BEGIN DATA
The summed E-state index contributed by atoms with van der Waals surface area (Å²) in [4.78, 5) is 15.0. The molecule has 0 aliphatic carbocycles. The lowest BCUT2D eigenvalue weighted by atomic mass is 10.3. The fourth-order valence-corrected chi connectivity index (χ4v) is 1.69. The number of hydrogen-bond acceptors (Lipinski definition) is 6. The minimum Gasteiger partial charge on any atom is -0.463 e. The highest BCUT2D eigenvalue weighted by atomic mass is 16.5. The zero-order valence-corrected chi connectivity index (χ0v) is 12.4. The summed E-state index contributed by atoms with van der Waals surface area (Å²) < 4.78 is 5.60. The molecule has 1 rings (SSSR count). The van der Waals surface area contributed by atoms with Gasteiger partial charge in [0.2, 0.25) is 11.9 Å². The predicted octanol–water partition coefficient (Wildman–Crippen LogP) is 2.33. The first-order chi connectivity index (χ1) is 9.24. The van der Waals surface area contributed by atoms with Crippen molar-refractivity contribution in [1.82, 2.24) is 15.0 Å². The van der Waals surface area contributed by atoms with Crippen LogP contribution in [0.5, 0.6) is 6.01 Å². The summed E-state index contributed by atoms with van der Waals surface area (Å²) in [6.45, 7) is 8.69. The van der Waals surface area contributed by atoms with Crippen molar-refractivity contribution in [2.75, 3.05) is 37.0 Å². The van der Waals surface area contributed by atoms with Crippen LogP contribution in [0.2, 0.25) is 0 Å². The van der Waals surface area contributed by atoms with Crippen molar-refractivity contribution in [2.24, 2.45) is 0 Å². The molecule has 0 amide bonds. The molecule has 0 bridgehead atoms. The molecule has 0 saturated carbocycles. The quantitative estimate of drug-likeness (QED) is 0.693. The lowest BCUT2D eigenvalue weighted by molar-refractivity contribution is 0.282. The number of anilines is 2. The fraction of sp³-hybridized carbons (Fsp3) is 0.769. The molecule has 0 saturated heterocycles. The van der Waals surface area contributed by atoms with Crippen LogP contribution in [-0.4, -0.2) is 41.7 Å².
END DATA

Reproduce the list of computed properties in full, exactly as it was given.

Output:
The summed E-state index contributed by atoms with van der Waals surface area (Å²) in [4.78, 5) is 15.0. The molecule has 0 aliphatic carbocycles. The lowest BCUT2D eigenvalue weighted by atomic mass is 10.3. The fourth-order valence-corrected chi connectivity index (χ4v) is 1.69. The number of hydrogen-bond acceptors (Lipinski definition) is 6. The minimum Gasteiger partial charge on any atom is -0.463 e. The highest BCUT2D eigenvalue weighted by atomic mass is 16.5. The zero-order valence-corrected chi connectivity index (χ0v) is 12.4. The summed E-state index contributed by atoms with van der Waals surface area (Å²) < 4.78 is 5.60. The molecule has 1 rings (SSSR count). The van der Waals surface area contributed by atoms with Gasteiger partial charge in [0.2, 0.25) is 11.9 Å². The predicted octanol–water partition coefficient (Wildman–Crippen LogP) is 2.33. The first-order chi connectivity index (χ1) is 9.24. The van der Waals surface area contributed by atoms with Crippen molar-refractivity contribution in [1.82, 2.24) is 15.0 Å². The van der Waals surface area contributed by atoms with Crippen LogP contribution in [0.5, 0.6) is 6.01 Å². The summed E-state index contributed by atoms with van der Waals surface area (Å²) in [6.45, 7) is 8.69. The van der Waals surface area contributed by atoms with Crippen molar-refractivity contribution in [2.75, 3.05) is 37.0 Å². The van der Waals surface area contributed by atoms with Crippen LogP contribution in [0.2, 0.25) is 0 Å². The van der Waals surface area contributed by atoms with Crippen molar-refractivity contribution in [2.24, 2.45) is 0 Å². The molecule has 0 amide bonds. The molecule has 0 bridgehead atoms. The molecule has 0 saturated carbocycles. The quantitative estimate of drug-likeness (QED) is 0.693. The lowest BCUT2D eigenvalue weighted by molar-refractivity contribution is 0.282. The number of anilines is 2. The fraction of sp³-hybridized carbons (Fsp3) is 0.769. The molecule has 0 saturated heterocycles. The van der Waals surface area contributed by atoms with Crippen LogP contribution in [-0.4, -0.2) is 41.7 Å².